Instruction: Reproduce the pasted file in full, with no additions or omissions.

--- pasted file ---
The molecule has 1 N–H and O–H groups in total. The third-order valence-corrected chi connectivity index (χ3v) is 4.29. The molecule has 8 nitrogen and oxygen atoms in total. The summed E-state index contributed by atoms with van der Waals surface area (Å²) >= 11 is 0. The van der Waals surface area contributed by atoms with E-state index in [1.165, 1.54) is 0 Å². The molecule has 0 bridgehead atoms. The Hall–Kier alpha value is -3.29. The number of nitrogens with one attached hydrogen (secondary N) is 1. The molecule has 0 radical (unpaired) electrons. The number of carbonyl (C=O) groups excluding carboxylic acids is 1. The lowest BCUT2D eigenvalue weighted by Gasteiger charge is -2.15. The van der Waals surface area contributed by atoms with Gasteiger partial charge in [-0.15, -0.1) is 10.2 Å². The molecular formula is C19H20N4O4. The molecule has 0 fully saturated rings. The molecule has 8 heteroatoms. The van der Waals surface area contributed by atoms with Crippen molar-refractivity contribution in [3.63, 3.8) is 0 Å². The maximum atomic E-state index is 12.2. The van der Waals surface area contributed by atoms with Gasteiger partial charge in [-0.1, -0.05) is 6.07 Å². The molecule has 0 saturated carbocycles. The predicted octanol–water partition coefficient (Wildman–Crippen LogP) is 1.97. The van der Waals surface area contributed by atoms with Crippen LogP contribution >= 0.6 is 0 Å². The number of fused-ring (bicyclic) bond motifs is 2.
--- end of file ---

The molecule has 1 N–H and O–H groups in total. The third-order valence-corrected chi connectivity index (χ3v) is 4.29. The molecule has 8 nitrogen and oxygen atoms in total. The summed E-state index contributed by atoms with van der Waals surface area (Å²) >= 11 is 0. The van der Waals surface area contributed by atoms with E-state index in [1.165, 1.54) is 0 Å². The molecule has 0 bridgehead atoms. The Hall–Kier alpha value is -3.29. The number of nitrogens with one attached hydrogen (secondary N) is 1. The molecule has 0 radical (unpaired) electrons. The number of carbonyl (C=O) groups excluding carboxylic acids is 1. The lowest BCUT2D eigenvalue weighted by Gasteiger charge is -2.15. The van der Waals surface area contributed by atoms with Gasteiger partial charge in [-0.15, -0.1) is 10.2 Å². The molecular formula is C19H20N4O4. The molecule has 0 fully saturated rings. The molecule has 8 heteroatoms. The van der Waals surface area contributed by atoms with Crippen molar-refractivity contribution in [3.63, 3.8) is 0 Å². The maximum atomic E-state index is 12.2. The van der Waals surface area contributed by atoms with Gasteiger partial charge in [-0.1, -0.05) is 6.07 Å². The molecule has 0 saturated carbocycles. The predicted octanol–water partition coefficient (Wildman–Crippen LogP) is 1.97. The van der Waals surface area contributed by atoms with Crippen LogP contribution >= 0.6 is 0 Å². The number of fused-ring (bicyclic) bond motifs is 2.